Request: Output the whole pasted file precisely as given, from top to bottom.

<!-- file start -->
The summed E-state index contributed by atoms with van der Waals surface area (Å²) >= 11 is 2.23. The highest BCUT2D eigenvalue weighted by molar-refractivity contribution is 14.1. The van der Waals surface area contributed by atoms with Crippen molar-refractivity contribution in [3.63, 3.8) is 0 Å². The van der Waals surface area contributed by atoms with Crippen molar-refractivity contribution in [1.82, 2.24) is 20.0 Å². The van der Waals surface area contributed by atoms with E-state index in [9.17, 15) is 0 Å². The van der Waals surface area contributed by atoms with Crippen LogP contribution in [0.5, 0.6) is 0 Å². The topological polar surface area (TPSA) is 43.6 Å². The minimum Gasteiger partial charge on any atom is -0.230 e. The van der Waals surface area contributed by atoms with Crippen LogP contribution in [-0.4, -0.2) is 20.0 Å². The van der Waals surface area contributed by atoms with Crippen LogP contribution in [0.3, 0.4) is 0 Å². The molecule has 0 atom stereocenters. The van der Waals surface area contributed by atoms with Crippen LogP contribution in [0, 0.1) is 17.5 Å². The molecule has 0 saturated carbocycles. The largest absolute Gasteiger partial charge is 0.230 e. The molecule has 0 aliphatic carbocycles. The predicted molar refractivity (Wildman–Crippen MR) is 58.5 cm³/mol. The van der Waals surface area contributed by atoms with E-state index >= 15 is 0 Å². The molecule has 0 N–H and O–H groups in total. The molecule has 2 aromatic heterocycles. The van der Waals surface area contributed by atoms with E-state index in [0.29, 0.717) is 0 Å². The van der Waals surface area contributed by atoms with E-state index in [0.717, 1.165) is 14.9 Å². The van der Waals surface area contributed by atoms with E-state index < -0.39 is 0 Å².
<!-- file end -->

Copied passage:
The summed E-state index contributed by atoms with van der Waals surface area (Å²) >= 11 is 2.23. The highest BCUT2D eigenvalue weighted by molar-refractivity contribution is 14.1. The van der Waals surface area contributed by atoms with Crippen molar-refractivity contribution in [3.63, 3.8) is 0 Å². The van der Waals surface area contributed by atoms with Crippen molar-refractivity contribution in [1.82, 2.24) is 20.0 Å². The van der Waals surface area contributed by atoms with E-state index in [9.17, 15) is 0 Å². The van der Waals surface area contributed by atoms with Crippen LogP contribution in [0.5, 0.6) is 0 Å². The topological polar surface area (TPSA) is 43.6 Å². The minimum Gasteiger partial charge on any atom is -0.230 e. The van der Waals surface area contributed by atoms with Crippen LogP contribution in [-0.4, -0.2) is 20.0 Å². The van der Waals surface area contributed by atoms with Crippen LogP contribution in [0.3, 0.4) is 0 Å². The molecule has 0 atom stereocenters. The van der Waals surface area contributed by atoms with Crippen LogP contribution in [0, 0.1) is 17.5 Å². The molecule has 0 saturated carbocycles. The largest absolute Gasteiger partial charge is 0.230 e. The molecule has 0 aliphatic carbocycles. The predicted molar refractivity (Wildman–Crippen MR) is 58.5 cm³/mol. The van der Waals surface area contributed by atoms with E-state index >= 15 is 0 Å². The molecule has 0 N–H and O–H groups in total. The molecule has 2 aromatic heterocycles. The van der Waals surface area contributed by atoms with E-state index in [0.29, 0.717) is 0 Å². The van der Waals surface area contributed by atoms with E-state index in [0.717, 1.165) is 14.9 Å². The van der Waals surface area contributed by atoms with E-state index < -0.39 is 0 Å².